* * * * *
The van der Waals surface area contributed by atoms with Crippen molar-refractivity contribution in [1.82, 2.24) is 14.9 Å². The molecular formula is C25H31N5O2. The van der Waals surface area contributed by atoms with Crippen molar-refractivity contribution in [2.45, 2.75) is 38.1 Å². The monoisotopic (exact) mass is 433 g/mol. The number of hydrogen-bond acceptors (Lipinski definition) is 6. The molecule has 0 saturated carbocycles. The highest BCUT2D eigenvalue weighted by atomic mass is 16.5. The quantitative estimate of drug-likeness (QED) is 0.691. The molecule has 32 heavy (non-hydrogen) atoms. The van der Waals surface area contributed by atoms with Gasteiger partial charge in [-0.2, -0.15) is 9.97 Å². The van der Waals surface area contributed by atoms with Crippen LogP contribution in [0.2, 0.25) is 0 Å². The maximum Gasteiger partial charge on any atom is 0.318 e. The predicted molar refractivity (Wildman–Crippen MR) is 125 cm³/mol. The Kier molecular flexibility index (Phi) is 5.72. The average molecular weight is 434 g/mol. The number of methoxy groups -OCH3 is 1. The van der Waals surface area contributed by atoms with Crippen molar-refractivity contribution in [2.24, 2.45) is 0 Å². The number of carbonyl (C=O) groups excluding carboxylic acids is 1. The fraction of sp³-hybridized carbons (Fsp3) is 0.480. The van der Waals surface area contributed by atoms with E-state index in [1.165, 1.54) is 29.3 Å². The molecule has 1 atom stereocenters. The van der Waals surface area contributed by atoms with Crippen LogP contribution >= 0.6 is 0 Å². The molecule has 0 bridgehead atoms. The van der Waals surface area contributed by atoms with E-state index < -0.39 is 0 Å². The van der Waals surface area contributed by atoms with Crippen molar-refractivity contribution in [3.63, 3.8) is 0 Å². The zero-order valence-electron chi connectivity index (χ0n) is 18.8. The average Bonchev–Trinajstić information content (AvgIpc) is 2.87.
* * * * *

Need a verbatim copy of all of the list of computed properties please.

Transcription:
The van der Waals surface area contributed by atoms with Crippen molar-refractivity contribution in [1.82, 2.24) is 14.9 Å². The molecular formula is C25H31N5O2. The van der Waals surface area contributed by atoms with Crippen molar-refractivity contribution in [2.45, 2.75) is 38.1 Å². The monoisotopic (exact) mass is 433 g/mol. The number of hydrogen-bond acceptors (Lipinski definition) is 6. The molecule has 0 saturated carbocycles. The highest BCUT2D eigenvalue weighted by atomic mass is 16.5. The quantitative estimate of drug-likeness (QED) is 0.691. The molecule has 32 heavy (non-hydrogen) atoms. The van der Waals surface area contributed by atoms with Gasteiger partial charge in [-0.2, -0.15) is 9.97 Å². The van der Waals surface area contributed by atoms with Crippen LogP contribution in [0.2, 0.25) is 0 Å². The maximum Gasteiger partial charge on any atom is 0.318 e. The predicted molar refractivity (Wildman–Crippen MR) is 125 cm³/mol. The Kier molecular flexibility index (Phi) is 5.72. The average molecular weight is 434 g/mol. The number of methoxy groups -OCH3 is 1. The van der Waals surface area contributed by atoms with Crippen molar-refractivity contribution in [2.24, 2.45) is 0 Å². The number of carbonyl (C=O) groups excluding carboxylic acids is 1. The fraction of sp³-hybridized carbons (Fsp3) is 0.480. The van der Waals surface area contributed by atoms with E-state index in [1.165, 1.54) is 29.3 Å². The molecule has 1 atom stereocenters. The van der Waals surface area contributed by atoms with Crippen LogP contribution >= 0.6 is 0 Å². The molecule has 0 bridgehead atoms. The van der Waals surface area contributed by atoms with E-state index < -0.39 is 0 Å². The van der Waals surface area contributed by atoms with Crippen molar-refractivity contribution in [3.63, 3.8) is 0 Å². The zero-order valence-electron chi connectivity index (χ0n) is 18.8. The average Bonchev–Trinajstić information content (AvgIpc) is 2.87.